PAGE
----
Northeastern graduate and crypto critic Molly White discusses blockchains and digital ethics

Northeastern graduate Molly White gives a lecture on blockchains and digital ethics in the Cabral Center on the Boston campus. Photo by Alyssa Stone/Northeastern University

Molly White, a well-known critic of the blockchain industry, threw out the question to a room full of computer science students at the Cabral Center on Northeastern’s Boston campus.

“Does anyone here think they’re going into the blockchain industry?” White, a 2016 Northeastern graduate, asked Tuesday afternoon.

Nobody raised their hand.

In a sense, it is a testament to White’s criticism of how the billion-dollar industry operates. As a result, students are now questioning whether it is a field worth going into after graduation.

“It’s really interesting to see how that’s changed over the past year,” White said.

The Washington Post profiled White as “the cryptocurrency world’s biggest critic.” In addition, she was named on Forbes 30 under 30 in 2023 for her work criticizing the crypto craze, which helped shape the U.S. government’s approach to fintech policy. 

On her website, Web3 is Going Just Great, White investigates and exposes scams and questionable practices in the opaque and unregulated industry.

Headshot of Molly White.
Northeastern graduate Molly White gives a lecture on blockchains and digital ethics in the Cabral Center on the Boston campus. Photo by Alyssa Stone/Northeastern University

White is now a fellow at the Library Innovation Lab in Cambridge, where she is continuing her research and work surrounding the cryptocurrency and blockchain industries along with online governance, digital identity, and the future of the web. 

A blockchain is a decentralized system in which a record of transactions, especially those made in cryptocurrency, such as Bitcoin and Ethereum, is maintained across computers linked in a peer-to-peer network. 

Bitcoin launched in 2009 following the financial crisis in the U.S., with the creators wanting to make a system outside the traditional banking system. CoinMarketCap now reports nearly 23,000 cryptocurrencies, with a total market capitalization of $1.1 trillion. 

The market soared following the pandemic in 2021 and 2022, White said. However, after the collapse of the cryptocurrency exchanger FTX last year, the market has failed to make the same returns.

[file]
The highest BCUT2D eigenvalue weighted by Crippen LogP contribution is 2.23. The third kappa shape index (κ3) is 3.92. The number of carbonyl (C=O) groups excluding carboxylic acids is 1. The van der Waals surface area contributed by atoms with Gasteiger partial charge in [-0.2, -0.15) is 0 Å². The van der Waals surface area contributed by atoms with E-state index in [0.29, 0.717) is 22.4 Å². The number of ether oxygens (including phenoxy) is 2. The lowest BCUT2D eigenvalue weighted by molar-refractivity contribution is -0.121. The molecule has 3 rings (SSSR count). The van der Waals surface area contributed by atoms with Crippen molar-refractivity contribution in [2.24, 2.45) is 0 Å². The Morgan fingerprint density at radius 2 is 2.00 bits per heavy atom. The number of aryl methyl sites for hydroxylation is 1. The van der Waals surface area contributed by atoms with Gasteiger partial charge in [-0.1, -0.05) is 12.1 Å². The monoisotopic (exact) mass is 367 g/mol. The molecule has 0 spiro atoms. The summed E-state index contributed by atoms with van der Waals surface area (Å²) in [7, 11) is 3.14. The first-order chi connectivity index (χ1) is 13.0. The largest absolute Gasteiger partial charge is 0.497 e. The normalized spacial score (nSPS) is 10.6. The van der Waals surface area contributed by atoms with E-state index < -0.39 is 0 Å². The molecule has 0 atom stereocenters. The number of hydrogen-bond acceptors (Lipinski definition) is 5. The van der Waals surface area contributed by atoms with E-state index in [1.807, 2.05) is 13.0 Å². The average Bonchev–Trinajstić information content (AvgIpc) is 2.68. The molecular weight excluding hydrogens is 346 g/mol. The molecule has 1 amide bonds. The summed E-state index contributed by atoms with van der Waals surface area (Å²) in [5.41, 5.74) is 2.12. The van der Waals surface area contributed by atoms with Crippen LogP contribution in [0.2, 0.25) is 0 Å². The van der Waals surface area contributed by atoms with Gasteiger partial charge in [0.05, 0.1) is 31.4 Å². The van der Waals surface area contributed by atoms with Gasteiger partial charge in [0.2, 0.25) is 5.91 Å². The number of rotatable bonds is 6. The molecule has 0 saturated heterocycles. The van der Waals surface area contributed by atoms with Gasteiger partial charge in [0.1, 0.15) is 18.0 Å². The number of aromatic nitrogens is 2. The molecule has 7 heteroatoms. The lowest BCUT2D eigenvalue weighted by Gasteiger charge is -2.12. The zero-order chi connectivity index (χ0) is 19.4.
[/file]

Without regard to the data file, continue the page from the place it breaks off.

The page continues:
“I think the volatility is sometimes underestimated by the average consumer who sees bitcoin as an asset class like the stock market,” White said. “They’re not used to the 1,000%, 10,000% swing. So there is this danger where people will start investing in cryptocurrencies, not realizing that there is an enormous amount of risk.”

White noted that users who kept their digital currencies in FTX are still waiting to see if they will get anything in return after it fell under bankruptcy. This is because there are close to no regulations or safe holds, as seen in the normal banking industry. 

The ambiguity allowed by using cryptocurrencies can lead to fraud, theft and other criminal activities that are hard to track down or prosecute, White said. 

However, tracking pseudonyms used for the open ledger tractions is improving. Once connected to a person, it is easy to track all their transactions, White said. She said this might be a positive for tracking criminals but not so much if you are an everyday person. 

A  Northeastern graduate in computer science, White said her time at the university continues to help her today when questioning the ethics of developing software. 

“(Developing software) is not a neutral action,” said White. “You have to really consider whether or not the things you’re doing have negative externalities. You’re going to have to consider whether or not it will have a good impact on the world.” 

Though she is not currently doing a lot of computer science, as she is focused on writing about the topic, White advises students to continue to learn about the technology at play. 

“The biggest advice I would have is to seek out tech criticism,” White said. “It’s something I wish I had learned more about sooner.” 

Students should look at the broader implications of emerging technology and look beyond the marketing vacuum, White said. 

“Understanding those types of questions and criticisms that are out there, I think, will embark on a more thoughtful career, even if you’re not starting a company and you’re working as a junior software engineer,” White said. “I think it’s still very useful to feel confident that the work you’re doing is broadly helping people.” 

Beth Treffeisen is a Northeastern Global News reporter. Email her at Follow her on Twitter @beth_treffeisen